Banking and finance

The Indian money market is classified into: the organised sector (comprising private, public and foreign owned commercial banks and cooperative banks, together known as scheduled banks); and the unorganised sector (comprising individual or family owned indigenous bankers or money lenders and non-banking financial companies (NBFCs)). The unorganised sector and microcredit are still preferred over traditional banks in rural and sub-urban areas, especially for non-productive purposes, like ceremonies and short duration loans.

Prime Minister Indira Gandhi nationalised 14 banks in 1969, followed by six others in 1980, and made it mandatory for banks to provide 40% of their net credit to priority sectors like agriculture, small-scale industry, retail trade, small businesses, etc. to ensure that the banks fulfill their social and developmental goals. Since then, the number of bank branches has increased from 10,120 in 1969 to 98,910 in 2003 and the population covered by a branch decreased from 63,800 to 15,000 during the same period. The total deposits increased 32.6 times between 1971 to 1991 compared to 7 times between 1951 to 1971. Despite an increase of rural branches, from 1,860 or 22% of the total number of branches in 1969 to 32,270 or 48%, only 32,270 out of 5 lakh (500,000) villages are covered by a scheduled bank.

Since liberalisation, the government has approved significant banking reforms. While some of these relate to nationalised banks (like encouraging mergers, reducing government interference and increasing profitability and competitiveness), other reforms have opened up the banking and insurance sectors to private and foreign players.

Foreign direct investment in India

As the third-largest economy in the world in PPP terms, India is a preferred destination for foreign direct investments (FDI); India has strengths in information technology and other significant areas such as auto components, chemicals, apparels, pharmaceuticals, and jewellery. India has always held promise for global investors, but its rigid FDI policies were a significant hindrance in this regard. However, as a result of a series of ambitious and positive economic reforms aimed at deregulating the economy and stimulating foreign investment, India has positioned itself as one of the front-runners of the rapidly growing Asia Pacific Region. India has a large pool of skilled managerial and technical expertise. The size of the middle-class population at 300 million exceeds the population of both the US and the EU, and represents a powerful consumer market.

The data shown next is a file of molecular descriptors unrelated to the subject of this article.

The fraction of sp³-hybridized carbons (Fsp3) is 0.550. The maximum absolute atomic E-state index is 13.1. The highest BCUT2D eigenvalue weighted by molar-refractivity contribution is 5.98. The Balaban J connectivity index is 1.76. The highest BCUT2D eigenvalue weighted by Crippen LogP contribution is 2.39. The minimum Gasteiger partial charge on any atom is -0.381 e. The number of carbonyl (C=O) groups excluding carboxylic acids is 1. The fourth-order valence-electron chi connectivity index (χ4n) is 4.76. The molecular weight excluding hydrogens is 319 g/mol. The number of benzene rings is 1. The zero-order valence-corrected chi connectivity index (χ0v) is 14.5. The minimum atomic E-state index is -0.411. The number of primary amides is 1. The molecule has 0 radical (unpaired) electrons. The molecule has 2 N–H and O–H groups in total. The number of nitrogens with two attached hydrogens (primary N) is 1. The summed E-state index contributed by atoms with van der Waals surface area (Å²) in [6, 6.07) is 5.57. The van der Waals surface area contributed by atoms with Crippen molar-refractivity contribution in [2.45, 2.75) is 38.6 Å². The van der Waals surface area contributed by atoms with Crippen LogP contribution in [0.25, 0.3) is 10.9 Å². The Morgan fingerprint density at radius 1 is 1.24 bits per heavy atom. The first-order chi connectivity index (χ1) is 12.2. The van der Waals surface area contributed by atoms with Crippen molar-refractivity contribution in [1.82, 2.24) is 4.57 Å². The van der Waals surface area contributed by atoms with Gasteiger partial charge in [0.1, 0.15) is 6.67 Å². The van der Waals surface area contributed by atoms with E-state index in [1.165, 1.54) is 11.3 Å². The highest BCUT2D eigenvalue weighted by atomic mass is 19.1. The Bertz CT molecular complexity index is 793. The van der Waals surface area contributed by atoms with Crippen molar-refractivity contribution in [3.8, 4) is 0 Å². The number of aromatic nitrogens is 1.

India’s recently liberalised FDI policy (2005) allows up to a 100% FDI stake in ventures. Industrial policy reforms have substantially reduced industrial licensing requirements, removed restrictions on expansion and facilitated easy access to foreign technology and foreign direct investment FDI. The upward moving growth curve of the real-estate sector owes some credit to a booming economy and liberalized FDI regime. In March 2005, the government amended the rules to allow 100 per cent FDI in the construction business. This automatic route has been permitted in townships, housing, built-up infrastructure and construction development projects including housing, commercial premises, hotels, resorts, hospitals, educational institutions, recreational facilities, and city- and regional-level infrastructure.

A number of changes were approved on the FDI policy to remove the caps in most sectors. Restrictions will be relaxed in sectors as diverse as civil aviation, construction development, industrial parks, petroleum and natural gas, commodity exchanges, credit-information services and mining. But this still leaves an unfinished agenda of permitting greater foreign investment in politically sensitive areas such as insurance and retailing. FDI inflows into India reached a record US$19.5bn in fiscal year 2006/07 (April-March), according to the government’s Secretariat for Industrial Assistance. This was more than double the total of US$7.8bn in the previous fiscal year. Between April and September 2007, FDI inflows were US$8.2bn.

Web-links related to Indian finance, budget, economy and business.